The Von Hippel-Lindau (VHL) is an inherited neoplasia syndrome caused by the inactivation of VHL tumor suppressor gene, and somatic mutation of this gene has been related to the development of sporadic clear cell renal carcinoma. The affected individuals are at higher risk for the development of tumor in other organs, which include pheochromocytomas, retinal angioma, pancreatic cysts, and CNS hemangioblastomas. The VHL mRNA encodes a protein (pVHL) that contains 213 amino acid residues which migrate with an apparent molecular weight of 24 to 30 kDa. The VHL gene protein has multiple functions that are linked to tumor suppression, but the best recognized and evidently linked to the development of renal cell carcinoma (RCC) is inhibition of hypoxia-inducible factor (HIF), as well as plays a role in targeting HIF for ubiquitin-mediated degradation. Aberrations in VHL's function, either through mutation or promoter hypermethylation, lead to the accumulation of HIF, which will transcriptionally upregulate a sequence of hypoxia responsive genes, including epidermal growth factor, vascular endothelial growth factor, platelet-derived growth factor, and other proangiogenic factors, resulting in upregulated blood vessel growth, one of the prerequisites of a tumor. HIF plays a critical role in pVHL-defective tumor formation, raising the possibility that drugs directed against HIF or its downstream targets (such as vascular endothelial growth factor) may one day play a role in the treatment of RCC. Moreover, a number of drugs have been developed that target HIF-responsive gene products, many of these targeted therapies have demonstrated significant activity in kidney cancer clinical trials and signify substantive advances in the treatment of this disease. © 2011 International Society of Oncology and BioMarkers (ISOBM).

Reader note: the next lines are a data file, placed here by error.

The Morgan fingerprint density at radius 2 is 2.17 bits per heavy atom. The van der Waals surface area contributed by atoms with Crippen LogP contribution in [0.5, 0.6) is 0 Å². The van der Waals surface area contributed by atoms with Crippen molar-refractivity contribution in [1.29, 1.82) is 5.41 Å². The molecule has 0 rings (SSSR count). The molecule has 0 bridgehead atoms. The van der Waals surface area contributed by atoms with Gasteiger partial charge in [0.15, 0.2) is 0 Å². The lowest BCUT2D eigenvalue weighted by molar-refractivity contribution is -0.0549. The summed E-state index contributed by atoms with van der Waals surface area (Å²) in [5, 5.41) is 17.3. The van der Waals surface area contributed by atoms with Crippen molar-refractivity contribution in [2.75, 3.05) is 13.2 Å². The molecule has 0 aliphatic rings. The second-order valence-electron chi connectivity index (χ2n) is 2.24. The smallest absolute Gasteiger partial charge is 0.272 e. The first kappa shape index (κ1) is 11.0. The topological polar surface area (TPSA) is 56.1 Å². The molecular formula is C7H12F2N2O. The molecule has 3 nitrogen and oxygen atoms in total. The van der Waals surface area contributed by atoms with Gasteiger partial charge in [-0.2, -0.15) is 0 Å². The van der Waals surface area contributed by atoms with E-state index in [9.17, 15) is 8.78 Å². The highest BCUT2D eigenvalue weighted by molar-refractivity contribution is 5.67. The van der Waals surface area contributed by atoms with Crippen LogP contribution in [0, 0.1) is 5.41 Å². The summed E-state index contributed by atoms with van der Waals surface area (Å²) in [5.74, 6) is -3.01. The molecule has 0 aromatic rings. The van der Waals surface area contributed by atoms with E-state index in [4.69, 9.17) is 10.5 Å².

Waseem M.,Jamia Hamdard University | Parvez S.,Jamia Hamdard University
Food and Chemical Toxicology | Year: 2013

Anticancer agents help to suppress cellular damage but subsequently can lead to side effects and toxic manifestations. Toxicity of anticancer drug cisplatin (CP) is attributed to its interference of biological enzymes in metabolic pathways. Mitochondria have been recognized as targets in various kinds of toxicity including neurotoxicity and hepatotoxicity that can lead to neoplastic disease. Curcumin (CMN) is a known cytoprotectant with comprehensive anti-inflammatory and anti-cancerous properties. The aim of the present study was to evaluate the damage caused by CP and its abrogation by using antioxidant potential of CMN. CP caused a significant enhancement in the mitochondrial lipid peroxidation (LPO) levels and protein carbonyl (PC) content. Pre-treatment of rat with CMN significantly restored the mitochondrial LPO levels and PC content. It also replenished the CP induced modulatory effects on altered enzymatic and non-enzymatic antioxidants in both brain and liver mitochondria. It is suggested that CMN, by attenuating mitochondrial oxidative stress, holds promise that can decline CP induced adverse effects in brain and liver. CMN should be investigated as a potential safe and remarkable approach in attenuating the adverse effects induced by CP-related toxicants. © 2012 Elsevier Ltd.